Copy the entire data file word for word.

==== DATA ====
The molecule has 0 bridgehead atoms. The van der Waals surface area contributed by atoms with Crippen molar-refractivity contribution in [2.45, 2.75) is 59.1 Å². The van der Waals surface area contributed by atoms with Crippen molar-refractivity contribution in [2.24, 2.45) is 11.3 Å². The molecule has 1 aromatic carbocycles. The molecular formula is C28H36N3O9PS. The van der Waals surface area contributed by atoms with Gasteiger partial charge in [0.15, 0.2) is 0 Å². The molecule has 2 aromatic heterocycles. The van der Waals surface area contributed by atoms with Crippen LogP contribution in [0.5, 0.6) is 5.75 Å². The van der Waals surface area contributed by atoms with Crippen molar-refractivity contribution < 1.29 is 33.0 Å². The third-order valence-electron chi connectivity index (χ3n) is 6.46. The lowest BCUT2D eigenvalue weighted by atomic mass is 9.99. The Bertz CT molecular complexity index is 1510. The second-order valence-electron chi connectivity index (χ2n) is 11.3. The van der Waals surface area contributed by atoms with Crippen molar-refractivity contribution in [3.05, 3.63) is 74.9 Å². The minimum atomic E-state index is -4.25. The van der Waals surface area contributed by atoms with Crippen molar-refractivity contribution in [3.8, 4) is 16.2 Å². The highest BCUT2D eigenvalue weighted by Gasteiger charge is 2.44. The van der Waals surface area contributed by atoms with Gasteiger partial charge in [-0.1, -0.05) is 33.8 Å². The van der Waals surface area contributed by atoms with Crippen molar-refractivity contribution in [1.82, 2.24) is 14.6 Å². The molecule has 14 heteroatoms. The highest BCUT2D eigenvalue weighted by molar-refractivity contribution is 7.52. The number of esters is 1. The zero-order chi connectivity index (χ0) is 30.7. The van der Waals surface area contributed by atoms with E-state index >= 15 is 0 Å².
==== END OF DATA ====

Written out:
The molecule has 0 bridgehead atoms. The van der Waals surface area contributed by atoms with Crippen molar-refractivity contribution in [2.45, 2.75) is 59.1 Å². The van der Waals surface area contributed by atoms with Crippen molar-refractivity contribution in [2.24, 2.45) is 11.3 Å². The molecule has 1 aromatic carbocycles. The molecular formula is C28H36N3O9PS. The van der Waals surface area contributed by atoms with Gasteiger partial charge in [0.15, 0.2) is 0 Å². The molecule has 2 aromatic heterocycles. The van der Waals surface area contributed by atoms with Crippen LogP contribution in [0.5, 0.6) is 5.75 Å². The van der Waals surface area contributed by atoms with Crippen molar-refractivity contribution < 1.29 is 33.0 Å². The third-order valence-electron chi connectivity index (χ3n) is 6.46. The lowest BCUT2D eigenvalue weighted by atomic mass is 9.99. The Bertz CT molecular complexity index is 1510. The second-order valence-electron chi connectivity index (χ2n) is 11.3. The van der Waals surface area contributed by atoms with Crippen molar-refractivity contribution in [3.05, 3.63) is 74.9 Å². The minimum atomic E-state index is -4.25. The van der Waals surface area contributed by atoms with Crippen molar-refractivity contribution in [3.8, 4) is 16.2 Å². The highest BCUT2D eigenvalue weighted by Gasteiger charge is 2.44. The van der Waals surface area contributed by atoms with Gasteiger partial charge in [-0.1, -0.05) is 33.8 Å². The van der Waals surface area contributed by atoms with Crippen molar-refractivity contribution in [1.82, 2.24) is 14.6 Å². The molecule has 14 heteroatoms. The highest BCUT2D eigenvalue weighted by molar-refractivity contribution is 7.52. The number of esters is 1. The zero-order chi connectivity index (χ0) is 30.7. The van der Waals surface area contributed by atoms with E-state index >= 15 is 0 Å².